By Mark Cabrera
I met Haron Deo Vargas about three years ago while we were working on an Information Education Communication (IEC) project for the Municipal Waste Management Program. I was a volunteer while he was part of the Municipal Environment and Natural Resources Office (MENRO). We were teaching the Manocmanoc Elementary and High School students how to make Ecobricks to address the plastic pollution crisis. The Ecobricks project was an instant success as the Tulubhan Road, which was previously polluted by plastic bags and wrappers from junk food, was immediately plastic-free as all plastic elements were then stuffed into the Ecobricks by the students. Since then, we would regularly see each other in environmental activities like coastal cleanups, coral planting and releasing of turtle hatchlings.
Boracay is now being recognized as a “Turtle’s Paradise”. It is also gaining traction in the sea turtle universe as a famous nesting ground. In fact, there have been many sightings of sea turtles laying eggs on several beaches around Barangay Yapak. Through Haron’s guidance, there have been many successful releases of baby turtle hatchlings. These successful hatching and releasing of sea turtles earned Haron the cognomen of “Mr. Turtle.” He is now the go-to person when sea turtles are being spotted nesting on the island.
A Mindanao State University Graduate, this young marine biologist shares his expertise with Boracay Island. When he was working for MENRO, Haron was an advocate of the Coastal Resources Management Program. Under this program, Haron spearheads environmental projects such as Coral Planting, Underwater Cleanups and Sea Turtle Conservation.
Did you know?
According to Haron, out of seven species of turtles in the whole world, four species of sea turtles are spotted only around Boracay Island. Endemic to Boracay are the Green Sea Turtles and the Hawksbill Sea Turtles. The Olive Ridley Sea Turtles regularly visit the island to nest and lay their eggs. And the huge Leatherback Sea Turtles are spotted passing thru the Yapak and Manocmanoc channels. Haron also shared stories of rehabilitating injured turtles and other marine animals before releasing them back to the ocean.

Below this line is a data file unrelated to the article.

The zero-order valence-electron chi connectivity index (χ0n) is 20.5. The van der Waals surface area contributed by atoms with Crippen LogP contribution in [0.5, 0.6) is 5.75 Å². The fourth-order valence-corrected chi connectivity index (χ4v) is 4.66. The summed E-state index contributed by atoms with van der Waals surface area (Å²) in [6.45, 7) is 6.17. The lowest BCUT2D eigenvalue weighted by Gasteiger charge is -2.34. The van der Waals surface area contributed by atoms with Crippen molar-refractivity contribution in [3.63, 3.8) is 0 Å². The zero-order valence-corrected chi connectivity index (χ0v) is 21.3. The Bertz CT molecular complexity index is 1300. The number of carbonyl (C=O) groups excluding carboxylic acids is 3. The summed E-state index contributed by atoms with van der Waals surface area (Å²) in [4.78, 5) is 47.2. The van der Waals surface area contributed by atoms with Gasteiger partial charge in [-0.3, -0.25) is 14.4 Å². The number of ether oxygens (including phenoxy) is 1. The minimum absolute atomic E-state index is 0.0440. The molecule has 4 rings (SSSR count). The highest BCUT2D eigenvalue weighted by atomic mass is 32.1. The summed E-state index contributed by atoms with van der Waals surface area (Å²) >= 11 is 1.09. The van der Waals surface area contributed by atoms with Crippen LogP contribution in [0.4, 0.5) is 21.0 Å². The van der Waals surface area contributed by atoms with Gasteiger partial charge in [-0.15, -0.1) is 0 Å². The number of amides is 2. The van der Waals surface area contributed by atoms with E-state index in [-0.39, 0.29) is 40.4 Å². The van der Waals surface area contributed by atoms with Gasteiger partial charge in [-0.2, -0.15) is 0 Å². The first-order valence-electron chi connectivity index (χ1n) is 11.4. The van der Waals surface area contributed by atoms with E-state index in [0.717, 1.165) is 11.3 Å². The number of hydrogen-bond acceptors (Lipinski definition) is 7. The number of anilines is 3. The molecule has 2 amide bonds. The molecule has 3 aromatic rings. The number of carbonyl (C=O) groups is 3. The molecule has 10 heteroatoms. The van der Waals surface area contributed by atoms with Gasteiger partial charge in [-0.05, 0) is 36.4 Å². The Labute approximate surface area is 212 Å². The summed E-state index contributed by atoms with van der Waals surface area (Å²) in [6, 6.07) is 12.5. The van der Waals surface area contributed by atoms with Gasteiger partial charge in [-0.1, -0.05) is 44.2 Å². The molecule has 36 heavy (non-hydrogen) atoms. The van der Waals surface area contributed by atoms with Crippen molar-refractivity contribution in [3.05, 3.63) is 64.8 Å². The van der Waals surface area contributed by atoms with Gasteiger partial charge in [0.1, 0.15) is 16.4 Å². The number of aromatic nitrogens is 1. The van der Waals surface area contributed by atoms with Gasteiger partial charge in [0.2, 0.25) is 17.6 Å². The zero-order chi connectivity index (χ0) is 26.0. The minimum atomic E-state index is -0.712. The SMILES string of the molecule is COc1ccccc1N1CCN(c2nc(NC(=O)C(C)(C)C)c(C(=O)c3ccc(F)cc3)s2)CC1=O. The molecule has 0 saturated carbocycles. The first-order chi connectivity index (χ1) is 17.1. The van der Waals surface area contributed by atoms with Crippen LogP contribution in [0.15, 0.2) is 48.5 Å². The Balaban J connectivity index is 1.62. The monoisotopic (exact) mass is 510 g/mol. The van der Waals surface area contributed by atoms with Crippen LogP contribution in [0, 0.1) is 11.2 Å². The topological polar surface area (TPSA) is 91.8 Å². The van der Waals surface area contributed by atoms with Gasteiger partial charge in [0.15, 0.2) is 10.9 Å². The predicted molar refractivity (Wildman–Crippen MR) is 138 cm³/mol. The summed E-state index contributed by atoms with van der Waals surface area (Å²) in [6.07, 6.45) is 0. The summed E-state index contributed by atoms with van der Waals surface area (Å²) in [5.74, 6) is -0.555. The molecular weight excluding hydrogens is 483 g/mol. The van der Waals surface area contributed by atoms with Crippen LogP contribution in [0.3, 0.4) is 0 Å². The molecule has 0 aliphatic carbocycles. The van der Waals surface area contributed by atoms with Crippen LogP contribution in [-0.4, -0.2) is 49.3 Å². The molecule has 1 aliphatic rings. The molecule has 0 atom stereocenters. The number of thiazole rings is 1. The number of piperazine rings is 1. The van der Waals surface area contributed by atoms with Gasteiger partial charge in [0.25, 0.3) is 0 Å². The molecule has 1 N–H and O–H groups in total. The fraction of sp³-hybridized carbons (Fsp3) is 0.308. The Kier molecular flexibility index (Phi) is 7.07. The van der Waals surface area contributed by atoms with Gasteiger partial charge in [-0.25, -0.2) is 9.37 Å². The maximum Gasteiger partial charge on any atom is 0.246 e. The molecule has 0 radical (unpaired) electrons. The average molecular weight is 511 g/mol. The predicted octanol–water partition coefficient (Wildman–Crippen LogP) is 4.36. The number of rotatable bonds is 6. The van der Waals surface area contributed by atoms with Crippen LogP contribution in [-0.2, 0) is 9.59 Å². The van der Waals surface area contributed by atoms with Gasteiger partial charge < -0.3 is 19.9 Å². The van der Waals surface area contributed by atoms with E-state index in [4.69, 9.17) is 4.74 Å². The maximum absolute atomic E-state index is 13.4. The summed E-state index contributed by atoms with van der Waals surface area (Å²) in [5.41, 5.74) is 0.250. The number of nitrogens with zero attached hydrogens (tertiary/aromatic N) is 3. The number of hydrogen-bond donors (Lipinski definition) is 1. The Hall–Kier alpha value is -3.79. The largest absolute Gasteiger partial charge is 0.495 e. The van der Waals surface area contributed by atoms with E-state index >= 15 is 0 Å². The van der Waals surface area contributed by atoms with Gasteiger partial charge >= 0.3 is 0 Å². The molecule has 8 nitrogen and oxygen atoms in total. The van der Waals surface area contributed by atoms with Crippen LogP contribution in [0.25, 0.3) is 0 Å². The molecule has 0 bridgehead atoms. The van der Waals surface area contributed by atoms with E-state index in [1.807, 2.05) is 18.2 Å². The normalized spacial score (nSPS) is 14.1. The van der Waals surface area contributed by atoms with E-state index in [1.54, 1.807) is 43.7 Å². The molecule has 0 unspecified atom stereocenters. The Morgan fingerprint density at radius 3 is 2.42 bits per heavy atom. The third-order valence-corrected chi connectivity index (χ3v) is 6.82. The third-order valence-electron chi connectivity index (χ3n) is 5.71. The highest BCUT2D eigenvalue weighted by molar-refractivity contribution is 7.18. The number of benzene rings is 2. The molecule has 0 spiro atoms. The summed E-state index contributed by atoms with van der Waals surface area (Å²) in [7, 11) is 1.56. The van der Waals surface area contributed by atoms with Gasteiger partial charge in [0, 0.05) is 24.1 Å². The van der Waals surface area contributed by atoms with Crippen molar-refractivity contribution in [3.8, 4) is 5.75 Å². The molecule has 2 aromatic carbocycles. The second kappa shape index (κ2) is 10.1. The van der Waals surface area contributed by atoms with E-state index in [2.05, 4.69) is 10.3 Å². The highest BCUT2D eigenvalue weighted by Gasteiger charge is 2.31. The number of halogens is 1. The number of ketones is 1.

DENR – CENRO
Mid last year, Haron started working for the City Environment and Natural Resources Office (CENRO), the local arm of the Department of Environment and Natural Resources (DENR). He and his team manage the protected areas around the island. They act as the biodiversity and coastal conservation units of the DENR. They watch over the wetlands, the forestlands, as well as the coastal and marine areas of Malay.
As of this writing, he is active in three major activities: first, the IEC campaign for front liners, fisherfolks and stakeholders. They are working with Green Fins, an international movement whose initiative aims to protect and conserve coral reefs by providing environmentally-friendly guidelines that promote a sustainable diving and snorkeling industry.
Second is the monitoring of coastal and marine activities around the island. His team makes sure that tourism activities follow environmentally-friendly practices. So far, island tourism activities like helmet diving, scuba diving, snorkeling don’t feed the fish anymore. This way, the biodiversity of marine life is preserved in its natural state. So if you see tourist activity operators who are feeding the fishes to please their guests, kindly report them to the CENRO immediately to help protect the environment.
Third is the rehabilitation of injured marine animals. Aside from the four species of sea turtles they are continuously monitoring, Haron and his team were able to rehabilitate pythons, sea snakes, fresh water turtles, flying foxes, and a variety of birds. Once these injured animals are fully recovered, they are then released to their natural habitats. So if you see a stranded or injured marine animal on the beach, contact the CENRO immediately. Our resident marine biologist and his team will be there to the rescue.
The state of Boracay’s waters
We asked Haron about the state of Boracay’s waters. He said, “Super safe po syempre (of course) and with regularly monitoring by our Environmental Management Bureau (EMB).”
Being an avid swimmer, I followed up by asking if the beach is safe for swimming. He answered, “Opo. Pasok po sa standards namin.” (Yes. Within our standards.)
When we asked him about the brownish water by Station 1 White Beach. He tells us, “Yes po we’ve been monitoring that since first week of January. We are waiting for the consolidated report of the Ecosystems Research and Development Bureau (ERDB), a branch of the DENR.”